A team of astronomers from the Florida Institue of Technology utilized data from the Rossi X-ray Timing Explorer (RXTE) and made quite the discovery.
According to the new finding, there is a quasi-periodic oscillation (QPO) in a galaxy dubbed NGC 4945. When X-ray light from a cosmic body flickers specific frequencies, the phenomenon is called QPO.
It is said that QPOs occur when X-rays are sent near the inner edge of an accretion disk in which gas whirls onto a compact object, for example, a black hole. Here is what you need to know.
Galaxy NGC 4945 Features
NGC 4945, a barred spiral galaxy in the constellation Centaurus, is located approximately 11.7 million light-years away from our planet. Observations indicate that NGC 4945 is actually an active galaxy that might comprise a supermassive black hole.
Recently, a team of astronomers supervised by scientists Evan Smith has realized a quest for low-frequency (LF) QPOs, searching through archival data from RXTE, collected between 1996 and 2011. The satellite ran more than 500 surveys of NGC 4945’s active galactic nucleus (AGN) and discovered that it exhibits an LFQPO.
The Team’s Findings and Results
According to the team, the light curve from RXTE surveys in the 2-10 keV band displays a prominent LFQPO with a period of almost six weeks. The newly spotted oscillations are also detected near this period in other three sub-bands.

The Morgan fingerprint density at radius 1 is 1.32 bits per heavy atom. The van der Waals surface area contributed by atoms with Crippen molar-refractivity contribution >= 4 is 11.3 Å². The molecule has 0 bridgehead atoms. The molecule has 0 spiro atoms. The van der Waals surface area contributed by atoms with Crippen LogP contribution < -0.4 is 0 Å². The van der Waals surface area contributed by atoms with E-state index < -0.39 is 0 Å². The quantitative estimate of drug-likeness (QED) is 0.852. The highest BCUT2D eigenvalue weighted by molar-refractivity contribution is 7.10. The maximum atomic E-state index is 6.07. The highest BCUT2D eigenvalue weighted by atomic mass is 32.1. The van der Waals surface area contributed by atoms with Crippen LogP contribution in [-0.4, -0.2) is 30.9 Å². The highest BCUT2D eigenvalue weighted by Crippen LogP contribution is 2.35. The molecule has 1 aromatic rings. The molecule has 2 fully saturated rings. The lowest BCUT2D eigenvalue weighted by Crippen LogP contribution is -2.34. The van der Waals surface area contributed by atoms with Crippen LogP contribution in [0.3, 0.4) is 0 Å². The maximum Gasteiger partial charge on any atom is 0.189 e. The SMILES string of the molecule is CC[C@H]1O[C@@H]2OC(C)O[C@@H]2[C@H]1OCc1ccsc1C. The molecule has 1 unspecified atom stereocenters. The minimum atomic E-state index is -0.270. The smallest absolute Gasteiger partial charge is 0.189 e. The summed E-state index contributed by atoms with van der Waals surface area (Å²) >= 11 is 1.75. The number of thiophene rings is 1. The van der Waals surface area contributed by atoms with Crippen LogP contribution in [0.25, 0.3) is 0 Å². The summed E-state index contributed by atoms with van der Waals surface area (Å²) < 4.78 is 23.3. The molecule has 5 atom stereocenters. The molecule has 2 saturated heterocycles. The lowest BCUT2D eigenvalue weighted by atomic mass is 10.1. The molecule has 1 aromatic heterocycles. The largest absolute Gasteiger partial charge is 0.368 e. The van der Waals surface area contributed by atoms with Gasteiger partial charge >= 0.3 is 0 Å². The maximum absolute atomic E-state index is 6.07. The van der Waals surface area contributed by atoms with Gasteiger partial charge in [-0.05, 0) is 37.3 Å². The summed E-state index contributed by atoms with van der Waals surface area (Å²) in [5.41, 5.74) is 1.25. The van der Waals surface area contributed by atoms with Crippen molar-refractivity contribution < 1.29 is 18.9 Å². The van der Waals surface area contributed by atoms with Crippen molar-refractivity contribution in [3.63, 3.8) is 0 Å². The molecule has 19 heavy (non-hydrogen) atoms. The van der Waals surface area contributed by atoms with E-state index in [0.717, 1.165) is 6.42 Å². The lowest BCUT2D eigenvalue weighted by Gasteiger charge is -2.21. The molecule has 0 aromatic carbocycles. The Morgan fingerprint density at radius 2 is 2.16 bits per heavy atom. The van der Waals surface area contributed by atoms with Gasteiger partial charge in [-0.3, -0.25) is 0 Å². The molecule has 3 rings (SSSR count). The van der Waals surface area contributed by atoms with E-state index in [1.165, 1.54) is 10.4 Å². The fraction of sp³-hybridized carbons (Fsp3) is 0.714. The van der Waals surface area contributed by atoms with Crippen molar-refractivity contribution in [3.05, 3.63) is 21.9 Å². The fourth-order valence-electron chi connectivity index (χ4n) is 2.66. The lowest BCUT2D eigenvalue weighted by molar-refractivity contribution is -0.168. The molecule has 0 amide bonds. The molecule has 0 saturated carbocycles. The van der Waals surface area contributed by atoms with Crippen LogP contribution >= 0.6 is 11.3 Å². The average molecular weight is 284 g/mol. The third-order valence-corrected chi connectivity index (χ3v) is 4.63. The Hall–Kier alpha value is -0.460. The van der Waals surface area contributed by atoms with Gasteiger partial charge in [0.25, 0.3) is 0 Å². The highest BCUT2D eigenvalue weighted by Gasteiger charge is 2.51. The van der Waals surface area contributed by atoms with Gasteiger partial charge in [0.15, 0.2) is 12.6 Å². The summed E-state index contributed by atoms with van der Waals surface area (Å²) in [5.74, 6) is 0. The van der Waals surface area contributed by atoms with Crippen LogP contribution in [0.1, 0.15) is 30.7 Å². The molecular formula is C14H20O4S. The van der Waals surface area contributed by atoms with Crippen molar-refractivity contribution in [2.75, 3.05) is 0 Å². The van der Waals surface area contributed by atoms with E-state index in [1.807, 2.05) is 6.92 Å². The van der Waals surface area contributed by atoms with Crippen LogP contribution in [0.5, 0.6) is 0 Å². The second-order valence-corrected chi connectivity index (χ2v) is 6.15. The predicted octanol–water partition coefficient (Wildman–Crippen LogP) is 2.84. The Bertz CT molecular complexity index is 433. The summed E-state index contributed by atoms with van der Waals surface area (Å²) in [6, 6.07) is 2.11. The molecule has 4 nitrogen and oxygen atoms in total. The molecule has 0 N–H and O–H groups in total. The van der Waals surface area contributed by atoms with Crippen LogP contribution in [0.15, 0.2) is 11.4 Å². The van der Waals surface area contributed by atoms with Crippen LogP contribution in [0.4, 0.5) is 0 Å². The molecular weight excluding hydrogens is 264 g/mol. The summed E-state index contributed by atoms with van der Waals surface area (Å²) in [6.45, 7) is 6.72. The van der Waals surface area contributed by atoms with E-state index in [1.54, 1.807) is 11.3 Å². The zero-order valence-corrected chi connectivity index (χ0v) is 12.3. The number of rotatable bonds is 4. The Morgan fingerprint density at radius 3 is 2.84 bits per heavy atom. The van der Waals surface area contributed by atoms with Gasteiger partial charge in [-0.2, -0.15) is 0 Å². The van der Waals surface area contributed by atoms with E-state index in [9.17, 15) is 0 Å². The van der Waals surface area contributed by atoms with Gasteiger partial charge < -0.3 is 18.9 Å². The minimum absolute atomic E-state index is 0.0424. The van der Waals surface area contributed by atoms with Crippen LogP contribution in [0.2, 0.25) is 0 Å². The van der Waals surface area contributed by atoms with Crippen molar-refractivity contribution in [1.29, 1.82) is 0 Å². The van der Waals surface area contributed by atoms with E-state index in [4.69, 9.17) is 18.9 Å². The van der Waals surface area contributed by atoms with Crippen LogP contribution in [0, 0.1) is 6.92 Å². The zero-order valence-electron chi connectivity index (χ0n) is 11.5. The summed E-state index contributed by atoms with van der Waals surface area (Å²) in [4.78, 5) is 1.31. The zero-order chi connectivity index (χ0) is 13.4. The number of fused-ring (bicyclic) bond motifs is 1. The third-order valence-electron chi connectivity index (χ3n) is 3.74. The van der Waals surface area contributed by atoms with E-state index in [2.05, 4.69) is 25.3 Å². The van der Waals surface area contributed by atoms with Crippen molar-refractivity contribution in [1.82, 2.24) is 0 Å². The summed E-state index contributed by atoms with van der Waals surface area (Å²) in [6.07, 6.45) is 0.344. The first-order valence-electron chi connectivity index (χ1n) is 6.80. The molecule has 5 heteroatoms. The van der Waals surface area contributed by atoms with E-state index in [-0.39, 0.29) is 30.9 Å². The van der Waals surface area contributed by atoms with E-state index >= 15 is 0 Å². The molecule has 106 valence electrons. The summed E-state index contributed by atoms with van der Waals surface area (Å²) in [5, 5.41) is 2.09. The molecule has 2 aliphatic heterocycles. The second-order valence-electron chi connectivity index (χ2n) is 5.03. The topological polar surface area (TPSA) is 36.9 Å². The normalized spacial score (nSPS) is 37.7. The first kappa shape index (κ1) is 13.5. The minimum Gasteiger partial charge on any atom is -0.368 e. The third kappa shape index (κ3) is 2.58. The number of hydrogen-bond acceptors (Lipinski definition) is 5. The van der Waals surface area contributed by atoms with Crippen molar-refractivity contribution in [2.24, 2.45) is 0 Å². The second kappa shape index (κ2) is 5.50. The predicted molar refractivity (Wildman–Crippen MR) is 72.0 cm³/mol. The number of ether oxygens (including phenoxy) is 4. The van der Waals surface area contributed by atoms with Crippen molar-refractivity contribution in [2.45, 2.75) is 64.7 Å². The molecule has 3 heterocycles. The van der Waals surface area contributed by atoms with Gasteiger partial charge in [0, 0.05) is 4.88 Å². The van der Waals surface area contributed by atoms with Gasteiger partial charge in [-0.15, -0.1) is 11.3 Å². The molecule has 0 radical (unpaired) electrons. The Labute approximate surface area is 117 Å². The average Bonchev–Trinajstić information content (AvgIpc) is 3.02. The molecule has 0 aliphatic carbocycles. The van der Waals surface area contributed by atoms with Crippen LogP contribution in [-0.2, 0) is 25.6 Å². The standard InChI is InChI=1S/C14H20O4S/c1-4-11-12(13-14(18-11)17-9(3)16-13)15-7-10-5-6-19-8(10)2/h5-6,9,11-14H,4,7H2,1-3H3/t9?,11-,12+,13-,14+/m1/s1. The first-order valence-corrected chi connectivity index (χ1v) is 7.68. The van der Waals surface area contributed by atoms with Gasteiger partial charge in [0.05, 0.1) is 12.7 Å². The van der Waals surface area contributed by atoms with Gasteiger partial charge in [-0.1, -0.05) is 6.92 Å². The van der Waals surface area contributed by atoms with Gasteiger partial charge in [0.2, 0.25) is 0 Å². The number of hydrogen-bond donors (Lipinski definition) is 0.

The team also noted that possible explanations for the examined QPO in NGC 4945 include spin of the central compact object, Keplerian orbital motion of matter in the disk, and general relativistic effects. They added that the available data doesn’t allow them to pick the most plausible hypothesis.
NGC 4945 is indeed one of the brightest Seyfert galaxies at 100 keV and has a total bolometric brightness of approximately 200 tredecillion erg/s. It also radiates at around 10 % of the Eddington luminosity. More research of NGC 4945 is undoubtedly needed.
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